At any given moment, a formidable legion of threats is attempting to compromise your computer—so many that it can be difficult to keep the nuances of the terminology straight. Mastering the lingo is a helpful first step in ensuring your computer is proof against the latest threats. The infographic above should prove to be a helpful guide for those new to (or simply a little uncertain about) the precise definitions of some of the more common—and necessary—terms.
Viruses and malware, for instance, are often conflated, but “viruses” properly refer to a specific type of malware. When computers were beginning to enter into the average person's experience and possession, viruses were, however, by far the most prominent and feared threat, and so the popular consciousness still tends to focus on viruses when discussing threats to their computers or their information, despite the fact that the term “malware” (short for “malicious software”) or the variant “badware” has since been introduced to denote any vehicle for malicious or undesired code. In fact, worms (which can independently forward viruses from a single computer countless times) and Trojans (which infiltrate computers and execute unauthorized commands) now tend to outnumber viruses.
To maintain full computer protection, however, a user must go far beyond virus protection. There are many other types of malware that can doom your computer or breach your privacy. Sometimes, this can occur entirely without your knowledge: while users tend to expect dramatic repercussions such as the total incapacitation of their computer, the warning signs for malware's presence can be as subtle as a slight decrease in speed or performance. You—and any computer protection software you opt to purchase—will need to be on guard against Trojan horses, rootkits, worms, phishing, adware, and malware attached to spam, among other iterations.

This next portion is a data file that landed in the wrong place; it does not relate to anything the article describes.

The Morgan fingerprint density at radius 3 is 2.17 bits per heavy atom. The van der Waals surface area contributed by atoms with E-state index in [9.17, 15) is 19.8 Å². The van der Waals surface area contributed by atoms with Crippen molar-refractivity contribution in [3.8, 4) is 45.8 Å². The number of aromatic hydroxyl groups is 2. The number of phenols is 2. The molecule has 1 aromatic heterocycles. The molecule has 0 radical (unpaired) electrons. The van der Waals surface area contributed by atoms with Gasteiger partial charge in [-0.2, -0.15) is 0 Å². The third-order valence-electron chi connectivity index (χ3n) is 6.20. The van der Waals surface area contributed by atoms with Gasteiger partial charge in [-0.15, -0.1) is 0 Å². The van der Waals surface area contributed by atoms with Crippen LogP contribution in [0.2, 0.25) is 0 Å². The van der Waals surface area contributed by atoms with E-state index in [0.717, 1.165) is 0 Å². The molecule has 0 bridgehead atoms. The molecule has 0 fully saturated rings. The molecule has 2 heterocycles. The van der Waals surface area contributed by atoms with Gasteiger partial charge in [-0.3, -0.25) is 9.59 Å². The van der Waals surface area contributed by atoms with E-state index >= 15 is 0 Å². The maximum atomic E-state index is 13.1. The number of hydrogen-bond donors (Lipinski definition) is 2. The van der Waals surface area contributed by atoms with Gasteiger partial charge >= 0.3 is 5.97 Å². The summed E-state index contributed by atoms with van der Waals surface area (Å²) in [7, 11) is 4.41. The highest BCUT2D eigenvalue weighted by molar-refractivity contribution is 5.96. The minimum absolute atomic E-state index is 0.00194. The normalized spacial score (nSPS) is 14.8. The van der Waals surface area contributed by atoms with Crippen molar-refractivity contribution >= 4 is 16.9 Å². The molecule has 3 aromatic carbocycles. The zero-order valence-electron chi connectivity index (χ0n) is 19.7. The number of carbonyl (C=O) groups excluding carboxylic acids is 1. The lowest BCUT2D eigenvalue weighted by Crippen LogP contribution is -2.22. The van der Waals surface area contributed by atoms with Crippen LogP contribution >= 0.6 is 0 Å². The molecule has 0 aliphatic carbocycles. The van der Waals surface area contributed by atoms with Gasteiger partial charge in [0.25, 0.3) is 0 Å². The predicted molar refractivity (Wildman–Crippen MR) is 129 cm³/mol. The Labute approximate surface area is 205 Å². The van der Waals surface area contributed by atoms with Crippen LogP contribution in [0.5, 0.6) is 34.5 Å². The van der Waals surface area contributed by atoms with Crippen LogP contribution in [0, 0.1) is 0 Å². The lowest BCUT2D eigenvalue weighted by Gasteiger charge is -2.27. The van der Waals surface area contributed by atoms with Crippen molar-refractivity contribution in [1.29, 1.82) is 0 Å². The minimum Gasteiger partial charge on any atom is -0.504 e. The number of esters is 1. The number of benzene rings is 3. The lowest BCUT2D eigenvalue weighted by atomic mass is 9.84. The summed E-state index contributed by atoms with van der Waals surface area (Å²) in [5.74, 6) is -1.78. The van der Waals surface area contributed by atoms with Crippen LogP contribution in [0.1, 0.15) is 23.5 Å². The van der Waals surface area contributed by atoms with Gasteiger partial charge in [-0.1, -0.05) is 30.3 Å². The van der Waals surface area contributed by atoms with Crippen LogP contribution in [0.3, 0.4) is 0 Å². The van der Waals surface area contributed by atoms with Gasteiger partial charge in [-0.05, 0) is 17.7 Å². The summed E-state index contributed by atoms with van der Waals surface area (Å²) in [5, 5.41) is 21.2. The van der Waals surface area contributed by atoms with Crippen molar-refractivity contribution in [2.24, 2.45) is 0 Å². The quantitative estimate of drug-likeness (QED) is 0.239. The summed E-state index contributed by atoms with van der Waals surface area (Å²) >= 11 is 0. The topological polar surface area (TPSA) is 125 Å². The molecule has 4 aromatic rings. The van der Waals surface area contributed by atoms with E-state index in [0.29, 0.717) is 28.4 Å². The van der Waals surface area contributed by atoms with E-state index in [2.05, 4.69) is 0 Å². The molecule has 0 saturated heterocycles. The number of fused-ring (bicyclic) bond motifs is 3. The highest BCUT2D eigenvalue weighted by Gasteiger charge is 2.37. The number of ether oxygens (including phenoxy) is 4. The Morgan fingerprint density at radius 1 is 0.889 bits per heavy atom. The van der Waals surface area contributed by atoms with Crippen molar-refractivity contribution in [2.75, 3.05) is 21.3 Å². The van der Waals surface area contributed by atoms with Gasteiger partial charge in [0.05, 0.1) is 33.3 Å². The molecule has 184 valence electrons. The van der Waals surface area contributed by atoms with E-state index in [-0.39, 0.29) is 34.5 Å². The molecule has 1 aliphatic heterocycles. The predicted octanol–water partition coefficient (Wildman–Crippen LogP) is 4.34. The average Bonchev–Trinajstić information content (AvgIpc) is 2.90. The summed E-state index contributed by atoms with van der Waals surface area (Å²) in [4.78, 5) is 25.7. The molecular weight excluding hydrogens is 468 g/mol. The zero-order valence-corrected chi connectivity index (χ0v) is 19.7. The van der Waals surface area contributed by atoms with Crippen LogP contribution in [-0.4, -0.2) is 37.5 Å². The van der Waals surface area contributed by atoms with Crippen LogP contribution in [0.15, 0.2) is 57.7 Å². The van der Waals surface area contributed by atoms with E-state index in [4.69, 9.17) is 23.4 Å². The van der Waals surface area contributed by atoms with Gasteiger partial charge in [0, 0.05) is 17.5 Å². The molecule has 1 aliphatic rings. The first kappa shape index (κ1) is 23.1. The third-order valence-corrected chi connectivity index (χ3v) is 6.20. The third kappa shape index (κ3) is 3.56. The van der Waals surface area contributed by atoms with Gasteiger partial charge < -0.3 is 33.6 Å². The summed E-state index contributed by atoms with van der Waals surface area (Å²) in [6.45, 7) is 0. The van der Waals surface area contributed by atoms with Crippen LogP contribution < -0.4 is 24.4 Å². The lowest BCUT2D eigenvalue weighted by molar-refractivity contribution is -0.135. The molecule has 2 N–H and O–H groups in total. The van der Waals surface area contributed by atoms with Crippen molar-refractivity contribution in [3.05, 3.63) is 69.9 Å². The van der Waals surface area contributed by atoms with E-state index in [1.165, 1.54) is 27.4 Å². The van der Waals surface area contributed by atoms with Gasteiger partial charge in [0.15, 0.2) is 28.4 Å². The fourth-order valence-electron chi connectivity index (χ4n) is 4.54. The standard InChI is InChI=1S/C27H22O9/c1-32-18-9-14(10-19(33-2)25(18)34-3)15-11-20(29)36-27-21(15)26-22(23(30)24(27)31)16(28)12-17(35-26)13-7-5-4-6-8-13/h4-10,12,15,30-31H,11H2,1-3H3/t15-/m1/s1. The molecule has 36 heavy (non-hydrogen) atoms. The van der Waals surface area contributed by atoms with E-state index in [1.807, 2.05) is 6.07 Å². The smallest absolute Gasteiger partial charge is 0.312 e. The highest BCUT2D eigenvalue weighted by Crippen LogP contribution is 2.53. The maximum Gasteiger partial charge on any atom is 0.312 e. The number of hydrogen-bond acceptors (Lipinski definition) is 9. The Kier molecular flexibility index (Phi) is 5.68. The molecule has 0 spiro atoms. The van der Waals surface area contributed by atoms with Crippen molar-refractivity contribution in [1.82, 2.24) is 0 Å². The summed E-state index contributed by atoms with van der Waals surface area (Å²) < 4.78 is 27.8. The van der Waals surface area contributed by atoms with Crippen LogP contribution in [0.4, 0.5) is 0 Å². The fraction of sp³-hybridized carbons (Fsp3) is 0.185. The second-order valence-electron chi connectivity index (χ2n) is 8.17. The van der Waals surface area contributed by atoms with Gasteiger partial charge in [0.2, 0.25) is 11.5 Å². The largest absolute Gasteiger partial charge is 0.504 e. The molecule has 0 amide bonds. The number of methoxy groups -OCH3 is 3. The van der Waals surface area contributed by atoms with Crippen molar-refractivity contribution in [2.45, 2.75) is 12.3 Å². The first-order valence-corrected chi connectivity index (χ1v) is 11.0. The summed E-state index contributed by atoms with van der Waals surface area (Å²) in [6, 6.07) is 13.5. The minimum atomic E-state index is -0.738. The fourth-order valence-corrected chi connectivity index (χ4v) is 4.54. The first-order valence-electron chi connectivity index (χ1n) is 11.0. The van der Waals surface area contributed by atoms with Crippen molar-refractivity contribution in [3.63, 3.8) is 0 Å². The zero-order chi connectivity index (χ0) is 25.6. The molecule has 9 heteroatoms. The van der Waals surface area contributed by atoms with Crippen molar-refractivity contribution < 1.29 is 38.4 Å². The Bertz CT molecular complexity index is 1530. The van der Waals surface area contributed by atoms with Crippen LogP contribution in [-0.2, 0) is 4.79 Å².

There are, of course, a range of common sense steps you can take to minimize your risk of infection.
Ensure your computer is set to automatically update, as these updates often include correctives to newly detected threats. Screen emails to guarantee their legitimacy before you open them, and be especially vigilant about downloading any suspicious file attachments. Free WiFi is obviously tempting, but restricting yourself to secure connections is an essential component of computer protection. In addition to installing antivirus software (and keeping it scrupulously updated), utilize a firewall and a pop-up blocker on your browser; some antivirus software packages may include these features
In conclusion, with so many risks circulating around the jungle of cyberspace, antivirus software is, it's safe to say, hardly optional, but required. Stressing that your computer is in immediate danger may seem alarmist, but it merely reflects the unfortunate reality of navigating cyberspace, and the urgency of doing so safely.